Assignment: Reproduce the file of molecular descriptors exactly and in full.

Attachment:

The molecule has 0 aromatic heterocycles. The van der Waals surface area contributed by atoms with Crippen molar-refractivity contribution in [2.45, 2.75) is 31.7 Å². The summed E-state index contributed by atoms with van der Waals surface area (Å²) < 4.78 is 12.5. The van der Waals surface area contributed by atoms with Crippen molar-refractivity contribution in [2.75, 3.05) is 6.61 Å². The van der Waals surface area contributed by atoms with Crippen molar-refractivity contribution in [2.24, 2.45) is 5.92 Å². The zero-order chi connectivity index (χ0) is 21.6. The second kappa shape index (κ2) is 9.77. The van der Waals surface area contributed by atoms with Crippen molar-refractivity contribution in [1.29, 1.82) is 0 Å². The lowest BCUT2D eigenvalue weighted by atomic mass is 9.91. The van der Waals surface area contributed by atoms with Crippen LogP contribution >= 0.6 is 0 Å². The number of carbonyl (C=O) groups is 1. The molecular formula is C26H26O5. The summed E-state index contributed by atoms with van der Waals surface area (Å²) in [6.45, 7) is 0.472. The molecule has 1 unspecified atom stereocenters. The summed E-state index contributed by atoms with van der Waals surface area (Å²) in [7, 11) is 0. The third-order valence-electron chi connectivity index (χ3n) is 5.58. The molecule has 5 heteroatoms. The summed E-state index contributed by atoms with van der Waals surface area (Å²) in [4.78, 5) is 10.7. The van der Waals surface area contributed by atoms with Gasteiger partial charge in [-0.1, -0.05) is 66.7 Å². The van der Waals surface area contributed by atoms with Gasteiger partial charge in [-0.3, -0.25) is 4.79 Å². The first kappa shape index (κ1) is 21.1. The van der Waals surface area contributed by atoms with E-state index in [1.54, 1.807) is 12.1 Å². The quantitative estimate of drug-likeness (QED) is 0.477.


The molecule has 0 aromatic heterocycles. The van der Waals surface area contributed by atoms with Crippen molar-refractivity contribution in [2.45, 2.75) is 31.7 Å². The summed E-state index contributed by atoms with van der Waals surface area (Å²) < 4.78 is 12.5. The van der Waals surface area contributed by atoms with Crippen molar-refractivity contribution in [2.75, 3.05) is 6.61 Å². The van der Waals surface area contributed by atoms with Crippen molar-refractivity contribution in [2.24, 2.45) is 5.92 Å². The zero-order chi connectivity index (χ0) is 21.6. The second kappa shape index (κ2) is 9.77. The van der Waals surface area contributed by atoms with Crippen molar-refractivity contribution in [1.29, 1.82) is 0 Å². The lowest BCUT2D eigenvalue weighted by atomic mass is 9.91. The van der Waals surface area contributed by atoms with Crippen LogP contribution >= 0.6 is 0 Å². The number of carbonyl (C=O) groups is 1. The molecular formula is C26H26O5. The summed E-state index contributed by atoms with van der Waals surface area (Å²) in [6.45, 7) is 0.472. The molecule has 1 unspecified atom stereocenters. The summed E-state index contributed by atoms with van der Waals surface area (Å²) in [7, 11) is 0. The third-order valence-electron chi connectivity index (χ3n) is 5.58. The molecule has 5 heteroatoms. The summed E-state index contributed by atoms with van der Waals surface area (Å²) in [4.78, 5) is 10.7. The van der Waals surface area contributed by atoms with Gasteiger partial charge in [-0.1, -0.05) is 66.7 Å². The van der Waals surface area contributed by atoms with Gasteiger partial charge in [-0.3, -0.25) is 4.79 Å². The first kappa shape index (κ1) is 21.1. The van der Waals surface area contributed by atoms with E-state index in [1.54, 1.807) is 12.1 Å². The quantitative estimate of drug-likeness (QED) is 0.477.